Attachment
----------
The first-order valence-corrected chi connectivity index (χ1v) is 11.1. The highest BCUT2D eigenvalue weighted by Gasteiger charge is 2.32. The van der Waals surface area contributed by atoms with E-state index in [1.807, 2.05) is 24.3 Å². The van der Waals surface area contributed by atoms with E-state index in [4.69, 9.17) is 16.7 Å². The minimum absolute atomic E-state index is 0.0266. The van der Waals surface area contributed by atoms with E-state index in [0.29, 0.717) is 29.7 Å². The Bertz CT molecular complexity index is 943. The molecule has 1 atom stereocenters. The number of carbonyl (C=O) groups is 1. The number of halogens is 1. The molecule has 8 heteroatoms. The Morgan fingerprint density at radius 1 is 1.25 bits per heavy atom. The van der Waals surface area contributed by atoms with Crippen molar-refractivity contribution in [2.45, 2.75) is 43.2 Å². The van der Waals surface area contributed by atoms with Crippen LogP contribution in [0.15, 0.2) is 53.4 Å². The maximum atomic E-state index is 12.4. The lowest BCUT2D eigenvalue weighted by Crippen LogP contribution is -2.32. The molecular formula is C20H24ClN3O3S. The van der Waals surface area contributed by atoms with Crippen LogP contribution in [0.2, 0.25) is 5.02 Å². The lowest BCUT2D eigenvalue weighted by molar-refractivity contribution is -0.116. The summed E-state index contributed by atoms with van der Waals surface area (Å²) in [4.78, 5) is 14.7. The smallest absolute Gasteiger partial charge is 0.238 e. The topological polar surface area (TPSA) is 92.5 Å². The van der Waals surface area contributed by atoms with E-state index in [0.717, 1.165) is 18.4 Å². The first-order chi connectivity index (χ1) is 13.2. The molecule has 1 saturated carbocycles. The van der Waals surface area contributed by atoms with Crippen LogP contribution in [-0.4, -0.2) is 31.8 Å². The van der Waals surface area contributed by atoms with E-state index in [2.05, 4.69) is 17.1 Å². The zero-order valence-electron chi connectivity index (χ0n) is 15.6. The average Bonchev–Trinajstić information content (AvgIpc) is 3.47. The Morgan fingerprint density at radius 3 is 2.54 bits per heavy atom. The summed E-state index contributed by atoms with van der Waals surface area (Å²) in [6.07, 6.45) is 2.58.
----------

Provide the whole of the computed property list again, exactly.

The first-order valence-corrected chi connectivity index (χ1v) is 11.1. The highest BCUT2D eigenvalue weighted by Gasteiger charge is 2.32. The van der Waals surface area contributed by atoms with E-state index in [1.807, 2.05) is 24.3 Å². The van der Waals surface area contributed by atoms with E-state index in [4.69, 9.17) is 16.7 Å². The minimum absolute atomic E-state index is 0.0266. The van der Waals surface area contributed by atoms with E-state index in [0.29, 0.717) is 29.7 Å². The Bertz CT molecular complexity index is 943. The molecule has 1 atom stereocenters. The number of carbonyl (C=O) groups is 1. The number of halogens is 1. The molecule has 8 heteroatoms. The Morgan fingerprint density at radius 1 is 1.25 bits per heavy atom. The van der Waals surface area contributed by atoms with Crippen molar-refractivity contribution in [2.45, 2.75) is 43.2 Å². The van der Waals surface area contributed by atoms with Crippen LogP contribution in [0.15, 0.2) is 53.4 Å². The maximum atomic E-state index is 12.4. The lowest BCUT2D eigenvalue weighted by Crippen LogP contribution is -2.32. The molecular formula is C20H24ClN3O3S. The van der Waals surface area contributed by atoms with Crippen LogP contribution in [0.2, 0.25) is 5.02 Å². The lowest BCUT2D eigenvalue weighted by molar-refractivity contribution is -0.116. The summed E-state index contributed by atoms with van der Waals surface area (Å²) in [4.78, 5) is 14.7. The smallest absolute Gasteiger partial charge is 0.238 e. The topological polar surface area (TPSA) is 92.5 Å². The van der Waals surface area contributed by atoms with E-state index in [0.717, 1.165) is 18.4 Å². The first-order chi connectivity index (χ1) is 13.2. The molecule has 1 saturated carbocycles. The van der Waals surface area contributed by atoms with Crippen LogP contribution in [-0.4, -0.2) is 31.8 Å². The van der Waals surface area contributed by atoms with E-state index in [2.05, 4.69) is 17.1 Å². The zero-order valence-electron chi connectivity index (χ0n) is 15.6. The average Bonchev–Trinajstić information content (AvgIpc) is 3.47. The Morgan fingerprint density at radius 3 is 2.54 bits per heavy atom. The summed E-state index contributed by atoms with van der Waals surface area (Å²) in [6.07, 6.45) is 2.58.